Mum told of son’s bravery
Art student who battled to the end
A Rutherglen mum left heartbroken by her son’s death in WWI later received word from army high command about how he “died fighting magnificently” while serving his country.
Mrs McLean, of 65 Greenhill Road in Rutherglen, received official intimation that her son Lieutenant William Wood McLean was killed in action in France on September 23, 1918.
The 26-year-old, who served with the Argyll and Sutherland Highlanders, had been awarded the Military Cross a year earlier for a daring mission.
William was the second son of the late John McLean and Mrs McLean, and he also left behind a wife at 4 Albany Street, North Kelvinside, Glasgow.
Lieutenant McLean’s relatives received a number of sympathetic messages from friends and brother officers of his regiment.
One of these included a letter from a commanding officer in the Argyll and Sutherland Highlanders which praised the soldier for his bravery.
The letter was published in the Rutherglen Reformer on Friday, October 11, 1918 – exactly 100 years ago. It reads: “Your son had done really magnificent work on the night of 23rd.
“With about 20 men he took over 40 prisoners and then went on and captured a post which was his objective.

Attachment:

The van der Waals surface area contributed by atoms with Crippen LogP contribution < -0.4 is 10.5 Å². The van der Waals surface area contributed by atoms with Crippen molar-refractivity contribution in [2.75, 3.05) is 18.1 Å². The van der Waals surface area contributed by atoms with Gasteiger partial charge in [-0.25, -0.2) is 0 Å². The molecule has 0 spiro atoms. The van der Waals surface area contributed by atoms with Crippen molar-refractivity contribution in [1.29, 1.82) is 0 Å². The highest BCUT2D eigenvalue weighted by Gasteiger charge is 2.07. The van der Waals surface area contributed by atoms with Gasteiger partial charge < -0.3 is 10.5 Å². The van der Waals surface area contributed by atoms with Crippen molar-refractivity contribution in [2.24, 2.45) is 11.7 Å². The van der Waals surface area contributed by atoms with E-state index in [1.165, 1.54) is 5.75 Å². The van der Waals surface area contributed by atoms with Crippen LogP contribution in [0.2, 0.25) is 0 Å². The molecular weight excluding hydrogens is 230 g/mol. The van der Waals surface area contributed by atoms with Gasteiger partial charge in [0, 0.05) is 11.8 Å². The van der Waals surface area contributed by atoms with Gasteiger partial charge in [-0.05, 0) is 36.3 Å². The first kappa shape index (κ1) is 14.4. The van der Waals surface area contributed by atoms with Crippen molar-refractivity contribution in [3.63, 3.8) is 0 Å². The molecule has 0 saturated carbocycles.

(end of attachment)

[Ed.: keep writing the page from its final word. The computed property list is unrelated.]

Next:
“Later we were driven out on the right – your son and his men being on the extreme left – and though he fought most gallantly and drove off several attacks from front and left, he was finally attacked from the rear and completely cut off.
“On 30th we advanced and occupied the same ground and we recovered his body and those of several of his party. He appeared to have been killed instantaneously by a heavy burst of machine-gun fire.
“He was buried with three other officers of the battalion in a little cemetery which is now well behind the front line.
“By his death the battalion has lost a most efficient and popular officer and who could ill be spared.
“In your great sorrow I would offer you the sincere sympathy of myself and all the other officers and the knowledge that he died fighting magnificently must also be some consolation.
“Yours very truly, Ian M Campbell, Lieut Colonel, Commanding 2nd, Argyll and Sutherland Highlanders.”
When war broke out in 1914, William was an art student at Glasgow University.
He enlisted in August 1915 and received his commission in the Argyll and Sutherland Highlanders that September.
Two years later, Lieutenant McLean was awarded the Military Cross for his crucial efforts towards restoring communication with the front line on the French battlefields.
The lines of communication had been severed due to heavy shell fire and Lieutenant McLean rushed through the barrage on two occasions to relay important messages to the front line.
Ultimate sacrifice Rutherglen man Lieutenant William Wood McLean was killed in action in France on September 23, 1918.